“They were able to narrow down a list of approximately 500 people that had left a small bag of cocaine,” Rep. Marjorie Taylor Greene (R-Ga.) told reporters. “My question to them was, have they drug-tested this list of 500 potential suspects that brought an illegal substance, or drug, cocaine, into the White House? Their answer was ‘no’ and that they’re unwilling to do so.”

GOP congressmen did not identify a suspect connected to the cocaine.
GOP congressmen did not identify a suspect connected to the cocaine.

“The real concern here is American citizens every single day go through drug tests as part of their employment for their jobs. This is a common practice,” she added.

President Biden’s staff is subject to routine drug tests, but White House visitors — including those given West Wing tours by invitation only — are not.

Boebert said it would have been “a very unusual thing to drug screen random citizens” and that she had constitutional concerns about taking that investigative step.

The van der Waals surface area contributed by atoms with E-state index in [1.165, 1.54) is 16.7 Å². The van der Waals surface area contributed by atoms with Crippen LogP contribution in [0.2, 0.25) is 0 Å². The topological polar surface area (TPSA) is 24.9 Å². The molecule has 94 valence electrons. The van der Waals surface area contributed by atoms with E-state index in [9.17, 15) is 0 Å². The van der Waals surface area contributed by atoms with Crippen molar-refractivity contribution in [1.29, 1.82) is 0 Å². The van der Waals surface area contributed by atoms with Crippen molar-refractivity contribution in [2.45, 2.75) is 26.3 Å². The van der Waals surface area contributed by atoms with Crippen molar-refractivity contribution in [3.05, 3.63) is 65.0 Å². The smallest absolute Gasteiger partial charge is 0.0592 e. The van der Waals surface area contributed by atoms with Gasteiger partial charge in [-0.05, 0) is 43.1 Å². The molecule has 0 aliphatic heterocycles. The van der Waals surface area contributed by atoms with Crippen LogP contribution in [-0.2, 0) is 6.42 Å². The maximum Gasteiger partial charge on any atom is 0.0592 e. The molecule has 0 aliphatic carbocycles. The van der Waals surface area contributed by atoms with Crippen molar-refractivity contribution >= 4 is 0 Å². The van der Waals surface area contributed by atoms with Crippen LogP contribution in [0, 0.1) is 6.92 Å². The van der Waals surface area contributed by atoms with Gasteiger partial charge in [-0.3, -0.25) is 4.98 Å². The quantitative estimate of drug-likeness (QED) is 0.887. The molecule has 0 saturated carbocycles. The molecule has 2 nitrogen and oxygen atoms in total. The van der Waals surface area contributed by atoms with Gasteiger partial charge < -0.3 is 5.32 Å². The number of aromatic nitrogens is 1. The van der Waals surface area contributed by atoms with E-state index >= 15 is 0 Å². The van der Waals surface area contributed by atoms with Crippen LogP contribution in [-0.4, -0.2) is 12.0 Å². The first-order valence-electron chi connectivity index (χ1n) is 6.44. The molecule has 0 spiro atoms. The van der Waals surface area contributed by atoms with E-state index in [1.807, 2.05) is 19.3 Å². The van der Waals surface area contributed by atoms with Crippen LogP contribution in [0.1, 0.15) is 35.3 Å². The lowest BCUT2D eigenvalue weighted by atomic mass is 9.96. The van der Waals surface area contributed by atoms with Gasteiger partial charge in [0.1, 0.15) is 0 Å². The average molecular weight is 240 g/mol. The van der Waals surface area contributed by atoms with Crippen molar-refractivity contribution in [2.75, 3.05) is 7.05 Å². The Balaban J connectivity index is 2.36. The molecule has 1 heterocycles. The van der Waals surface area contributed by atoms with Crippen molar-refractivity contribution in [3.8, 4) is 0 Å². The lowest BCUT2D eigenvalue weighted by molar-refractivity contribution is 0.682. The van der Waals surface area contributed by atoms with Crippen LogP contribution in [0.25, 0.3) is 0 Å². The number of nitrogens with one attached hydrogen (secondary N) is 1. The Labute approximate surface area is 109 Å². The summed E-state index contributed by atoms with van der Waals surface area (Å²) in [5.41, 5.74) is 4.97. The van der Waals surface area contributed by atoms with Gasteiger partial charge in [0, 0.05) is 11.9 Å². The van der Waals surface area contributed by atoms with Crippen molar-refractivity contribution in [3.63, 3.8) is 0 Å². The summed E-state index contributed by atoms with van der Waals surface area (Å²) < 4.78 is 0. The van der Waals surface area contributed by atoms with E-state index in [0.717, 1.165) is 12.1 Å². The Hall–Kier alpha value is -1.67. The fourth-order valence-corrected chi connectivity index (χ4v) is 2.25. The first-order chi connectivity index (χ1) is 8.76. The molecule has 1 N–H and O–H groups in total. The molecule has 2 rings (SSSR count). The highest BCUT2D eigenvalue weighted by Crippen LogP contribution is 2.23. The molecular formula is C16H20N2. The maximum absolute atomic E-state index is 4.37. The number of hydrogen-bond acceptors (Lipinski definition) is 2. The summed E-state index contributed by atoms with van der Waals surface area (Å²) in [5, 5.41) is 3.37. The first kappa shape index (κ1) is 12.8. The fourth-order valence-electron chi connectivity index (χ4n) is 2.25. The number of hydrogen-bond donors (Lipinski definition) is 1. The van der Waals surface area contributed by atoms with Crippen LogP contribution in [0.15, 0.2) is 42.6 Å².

“Every time there’s something strange going on with President Biden or his family, or anything regarding his administration or the White House, no one can ever seem to find an answer,” Rep. Nancy Mace (R-SC) also told reporters. “This is one of the most secure locations in the world, some of the best law enforcement officers in the world — and they don’t have any answers.”

Rep. Tim Burchett, R-Tenn
Rep. Tim Burchett (R-Tenn.) stormed out of a briefing moments after it began, calling the conclusion “bogus.”

House Speaker Kevin McCarthy agreed, telling Fox News the probe was a “farce.”

“You can’t tell me in the White House, with 24/7 surveillance in a cubby hole by a Situation Room that they don’t know who delivered it there,” he said. “We should get an answer to the question. It just seems to me that in America today anything involving Biden Inc. gets treated differently than anything else and that shouldn’t be the case.”

Boebert said she found the status of the investigation “disturbing” because she was one of several lawmakers “who were recently sent a white powdery substance in the mail.”